One of my quilt teachers said that we become quilt-makers whenever this sort of thing happens and we have to come up with a new solution...a new soul-ution.
There is a form of therapy started in WI several years ago called 'solution-focused brief therapy' which is goal oriented, targeting the solution as something to be worked on rather than focusing on symptoms or issues that brought up the challenge. With this method, therapist encourage the client to imagine the future they want, and start working on steps to achieve that goal. The person looks at their skills, and resources in order to attain the desired outcome.
We can only do what only we can do. I think it is called a brief form of therapy because it gets to the solution right away and acknowledges that there were problems leading up to this moment, but so what? Get up and get on with it!
Each of the two quilts I am working on presented challenges with different issues; the Cat quilt has mis-matched seams and needed to be ripped and re-sewn, and the Constellations quilt had an issue regarding the border. It only required a shifting of the side borders to make them LOOK like they were supposed to go that way.
(I think it will pass the horse-test, which I have adopted as a legitimate quilting tool.)
I feel pressure of wanting both of them to look good, and become beloved quilts to the two people who will receive them this year. Its not like I have been rushing through them but that I took on quilt patterns that were challenging. They are not UFO's. They are WIP. I am not giving up.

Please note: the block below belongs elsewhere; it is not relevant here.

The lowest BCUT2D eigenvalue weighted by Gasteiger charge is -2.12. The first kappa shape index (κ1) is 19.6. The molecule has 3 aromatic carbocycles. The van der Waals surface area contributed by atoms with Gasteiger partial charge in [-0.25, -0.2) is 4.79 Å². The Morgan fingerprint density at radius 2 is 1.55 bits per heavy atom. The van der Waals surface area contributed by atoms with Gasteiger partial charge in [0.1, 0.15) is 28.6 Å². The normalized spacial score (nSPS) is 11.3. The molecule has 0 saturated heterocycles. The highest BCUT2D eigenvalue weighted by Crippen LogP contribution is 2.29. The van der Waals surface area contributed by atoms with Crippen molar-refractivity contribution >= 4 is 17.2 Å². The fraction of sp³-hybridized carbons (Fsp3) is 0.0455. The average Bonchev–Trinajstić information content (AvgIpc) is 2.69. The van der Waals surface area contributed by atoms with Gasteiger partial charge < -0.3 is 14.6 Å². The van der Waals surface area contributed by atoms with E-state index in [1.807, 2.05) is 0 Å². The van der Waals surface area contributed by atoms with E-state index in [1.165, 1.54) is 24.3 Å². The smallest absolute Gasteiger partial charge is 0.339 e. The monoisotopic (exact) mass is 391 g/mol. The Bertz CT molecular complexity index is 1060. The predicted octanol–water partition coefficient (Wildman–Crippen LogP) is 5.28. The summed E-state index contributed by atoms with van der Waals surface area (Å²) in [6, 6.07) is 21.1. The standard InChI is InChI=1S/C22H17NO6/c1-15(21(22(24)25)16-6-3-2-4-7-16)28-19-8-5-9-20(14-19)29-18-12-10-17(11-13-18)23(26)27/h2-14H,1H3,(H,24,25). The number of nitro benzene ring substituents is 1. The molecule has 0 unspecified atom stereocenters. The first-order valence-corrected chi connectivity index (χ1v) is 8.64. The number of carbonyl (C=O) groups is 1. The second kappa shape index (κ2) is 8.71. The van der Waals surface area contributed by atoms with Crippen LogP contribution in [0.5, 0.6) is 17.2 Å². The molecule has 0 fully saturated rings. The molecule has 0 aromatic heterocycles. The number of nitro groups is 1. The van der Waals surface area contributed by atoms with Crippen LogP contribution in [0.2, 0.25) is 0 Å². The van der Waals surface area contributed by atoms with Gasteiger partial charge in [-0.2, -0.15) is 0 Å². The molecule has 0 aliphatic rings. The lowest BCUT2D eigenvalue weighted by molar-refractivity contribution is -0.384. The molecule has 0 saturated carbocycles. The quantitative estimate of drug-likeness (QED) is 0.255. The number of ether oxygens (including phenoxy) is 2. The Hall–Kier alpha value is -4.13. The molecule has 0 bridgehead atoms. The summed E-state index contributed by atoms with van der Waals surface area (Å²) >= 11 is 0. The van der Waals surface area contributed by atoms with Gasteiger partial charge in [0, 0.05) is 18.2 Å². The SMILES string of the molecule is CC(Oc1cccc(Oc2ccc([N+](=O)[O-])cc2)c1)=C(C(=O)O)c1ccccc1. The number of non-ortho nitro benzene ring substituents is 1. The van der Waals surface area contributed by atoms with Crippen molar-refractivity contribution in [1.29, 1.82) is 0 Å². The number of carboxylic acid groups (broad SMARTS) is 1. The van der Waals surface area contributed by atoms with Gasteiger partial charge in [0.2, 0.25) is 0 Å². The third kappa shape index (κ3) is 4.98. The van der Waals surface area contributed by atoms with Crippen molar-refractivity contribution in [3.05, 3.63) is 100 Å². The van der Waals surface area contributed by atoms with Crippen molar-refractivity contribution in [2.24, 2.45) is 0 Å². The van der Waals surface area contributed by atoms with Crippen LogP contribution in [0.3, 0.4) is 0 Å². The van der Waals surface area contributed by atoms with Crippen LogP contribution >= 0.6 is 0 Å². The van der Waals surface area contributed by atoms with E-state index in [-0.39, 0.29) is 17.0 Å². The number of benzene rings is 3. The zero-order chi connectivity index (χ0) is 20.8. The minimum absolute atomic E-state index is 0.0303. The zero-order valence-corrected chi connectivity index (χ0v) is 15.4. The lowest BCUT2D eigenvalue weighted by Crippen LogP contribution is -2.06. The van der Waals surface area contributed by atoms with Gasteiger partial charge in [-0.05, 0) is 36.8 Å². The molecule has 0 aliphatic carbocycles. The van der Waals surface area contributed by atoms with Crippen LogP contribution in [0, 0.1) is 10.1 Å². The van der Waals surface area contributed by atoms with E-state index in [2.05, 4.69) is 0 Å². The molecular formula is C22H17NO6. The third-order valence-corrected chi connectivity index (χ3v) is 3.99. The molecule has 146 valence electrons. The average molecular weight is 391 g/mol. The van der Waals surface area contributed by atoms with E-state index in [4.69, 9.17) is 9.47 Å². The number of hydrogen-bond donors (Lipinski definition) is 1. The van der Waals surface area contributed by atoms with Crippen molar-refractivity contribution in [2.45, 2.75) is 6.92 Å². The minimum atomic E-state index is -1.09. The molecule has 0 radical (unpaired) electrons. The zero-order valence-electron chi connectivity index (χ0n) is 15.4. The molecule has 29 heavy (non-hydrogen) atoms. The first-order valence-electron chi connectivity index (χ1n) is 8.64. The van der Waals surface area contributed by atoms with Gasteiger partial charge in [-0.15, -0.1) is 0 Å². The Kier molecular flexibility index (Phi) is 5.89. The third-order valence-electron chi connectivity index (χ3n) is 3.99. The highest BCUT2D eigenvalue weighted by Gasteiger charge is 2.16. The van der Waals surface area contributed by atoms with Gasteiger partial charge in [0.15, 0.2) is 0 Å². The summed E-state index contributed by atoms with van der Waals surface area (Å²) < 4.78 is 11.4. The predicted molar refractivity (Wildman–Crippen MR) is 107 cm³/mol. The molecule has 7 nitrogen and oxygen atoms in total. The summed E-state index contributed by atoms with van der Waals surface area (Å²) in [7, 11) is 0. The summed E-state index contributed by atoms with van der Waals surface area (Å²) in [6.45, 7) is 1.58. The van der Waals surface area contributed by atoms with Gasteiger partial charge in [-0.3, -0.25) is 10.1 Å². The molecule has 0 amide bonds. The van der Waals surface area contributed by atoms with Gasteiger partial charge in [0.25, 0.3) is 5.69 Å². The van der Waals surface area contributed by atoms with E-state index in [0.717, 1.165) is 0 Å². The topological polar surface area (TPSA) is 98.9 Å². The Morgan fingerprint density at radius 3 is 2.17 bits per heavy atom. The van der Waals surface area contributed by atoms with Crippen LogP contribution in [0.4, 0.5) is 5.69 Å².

Fact of the matter is that the more risks a person takes in any endeavor, the more chances to fail they have. However, its what a person does when they are faced with the conflict that matters.
I fell into such a deep funk at first when I discovered my error. I shifted the border segments from how it was supposed to be just enough to make it work. I have an amazing sense of accomplishment having done this. THIS was the solution according to the SFBT theory.
I would really like to avoid those deep funks I fall into every once in awhile. However, it seems that when I do, they act as a sort of catalyst to stop my whining and get going with the task at hand. And I am smiling. While I have won my way through the conflict, I also lost a bit of confidence in the moment.
As soon as the corner triangles go on, it is ready to measure and purchase fabric for the back. My Daughter-in-Law recommended a flannel back for those cold Minnesota Winters. She says they appreciate getting more quilts so they each have a couple layers.